“We are not exempt to the kind of major fentanyl and opioid situation that's going on in our community, and that's happening in the housed and unhoused community,” Holmes said.

Palms Inn resident Patrick Hutchinson had to move out of his room because of mold and cockroaches. He was moved into a new room but said he threw away many of his possessions in fear bringing mold spores into the cleaner environment. (John Burgess/The Press Democrat)
Palms Inn resident Patrick Hutchinson had to move out of his room because of mold and cockroaches. He was moved into a new room but said he threw away many of his possessions in fear bringing mold spores into the cleaner environment. (John Burgess/The Press Democrat)

During the pandemic, two people who died at the Palms were left undiscovered for days, according to law enforcement records and resident interviews — leaving one body found in “a state of decomposition,” according to a Sonoma County Coroner’s investigation report.

The Palms houses the county’s most vulnerable members, Kalia noted, and deaths have been something both he and the Palms community have had to grapple with. He added that some Palms residents live alone, and he thought it’s not necessarily uncommon for people who die in that situation not to be immediately discovered.

Kalia said he was not familiar with deaths in which bodies weren’t found for days or weeks. Those were questions for Catholic Charities and the VA, he said.

Holmes declined to discuss the specifics of resident deaths, citing privacy concerns. The VA also declined to comment about the circumstances of the deaths.

Heather Jackson, a founder of the homeless advocacy group Sonoma County Acts of Kindness, said she’s long been aware of health and safety issues at the Palms. She pointed to similar concerns at the former Gold Coin motel in Santa Rosa, which houses around 18 vulnerable and formerly homeless people and is set to be converted to 54 units of supportive housing. A January Press Democrat investigation revealed widespread code violations at the property.

“It’s sad to think of our unsheltered folks … being placed in an environment that creates even more challenges for them,” Jackson said.

A debt-plagued history

Questions about the conditions of the Palms property, built in 1967, predated Kalia’s ownership.

In 2009 amid the Great Recession, his parents, Inderjit Kalia and Joy Mukherji, declared bankruptcy. They submitted the motel, at the time a Days Inn, along with a shopping plaza and a gas station to the administration of a federal judge in San Francisco. Creditors claimed the motel was in disrepair.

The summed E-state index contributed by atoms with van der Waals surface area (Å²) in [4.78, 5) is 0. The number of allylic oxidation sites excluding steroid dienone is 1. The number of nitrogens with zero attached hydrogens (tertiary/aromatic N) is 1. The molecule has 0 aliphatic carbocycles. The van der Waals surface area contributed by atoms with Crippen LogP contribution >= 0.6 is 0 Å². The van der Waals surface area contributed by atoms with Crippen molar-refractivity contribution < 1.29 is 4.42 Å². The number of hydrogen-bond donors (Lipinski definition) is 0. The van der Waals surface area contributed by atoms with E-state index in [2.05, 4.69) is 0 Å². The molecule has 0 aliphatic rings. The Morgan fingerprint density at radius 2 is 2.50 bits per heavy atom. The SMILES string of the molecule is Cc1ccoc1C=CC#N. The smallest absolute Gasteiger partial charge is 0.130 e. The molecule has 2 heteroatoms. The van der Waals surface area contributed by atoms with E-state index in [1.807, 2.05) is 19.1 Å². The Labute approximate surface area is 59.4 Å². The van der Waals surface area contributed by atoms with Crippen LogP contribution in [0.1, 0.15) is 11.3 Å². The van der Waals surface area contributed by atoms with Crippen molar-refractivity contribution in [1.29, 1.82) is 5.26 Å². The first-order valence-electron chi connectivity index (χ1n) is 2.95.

“Debtors will likely be required to increase operating expenses to make up for a lack of spending on deferred maintenance and improvements,” attorneys for one loan holder wrote.

After the bankruptcy proceedings, Kalia acquired the motel through an arrangement with a private lender, he said. He was just 24 years old, and had dropped out of the University of Oregon to take over the business. He also took on a high-interest loan attached to the property.

“My family was about to lose everything,” he said, “so I did whatever I could to save it,” he said.

After just one day a sticky mouse trap catches dozens of cockroaches under a couch in a unit at the Palms Inn, a supportive housing site for the homeless in Santa Rosa. The string allows them to slide it under furniture while easily retrieving it.  (John Burgess/The Press Democrat)
After just one day a sticky mouse trap catches dozens of cockroaches under a couch in a unit at the Palms Inn, a supportive housing site for the homeless in Santa Rosa. The string allows them to slide it under furniture while easily retrieving it. (John Burgess/The Press Democrat)

Kalia inherited other financial woes.

Sonoma County had sued his parents over unpaid lodging taxes, and Kalia settled for $153,000 in installment payments in 2014. By early 2016, he had paid well over $200,000 to connect the property to Santa Rosa city water as part of an agreement with the state health department.

The agency alleged Kalia’s parents had for years failed to respond notices about high levels of arsenic in the motel’s well water.

Even as county officials awarded $260,000 to help cover startup costs at the Palms in late 2015, county officials didn’t have a window into how Kalia structured his private business, said former Sonoma County Supervisor Shirlee Zane, a key early backer of the project.

“We weren’t able to say if (Kalia) is making this much profit, how much are you putting back into the building,” she said. “We asked for it and didn’t receive it.”

Kalia declined to say how much he earns for owning and operating the Palms.

In December 2020, Kalia refinanced his high-interest Palms loan with a $6.6 million bank loan from Luther Burbank Savings and paid off the private lender, property records show.

Around May 2021, county property records show Kalia purchased a $1.7 million personal home in the Santa Rosa hills, using the Palms as collateral. Kalia confirmed using the Palms to get the home loan, which he refinanced a few months later.

Kalia sits on the boards of the Community Foundation Sonoma County and the Santa Rosa Metro Chamber, two of the region’s most prominent civic organizations. He is also a former member of the Santa Rosa Planning Commission, appointed by former City Councilman Jack Tibbetts in 2017.

Kalia said his newly formed property management team is committed to “work through the remaining problems as fast as we can,” he wrote in an email.

The team has been led by Alexandria Negus, a longtime real estate investment manager, according to documents Kalia submitted to the county housing authority. Negus is the chair of Generation Housing’s board of directors, according to the nonprofit’s website.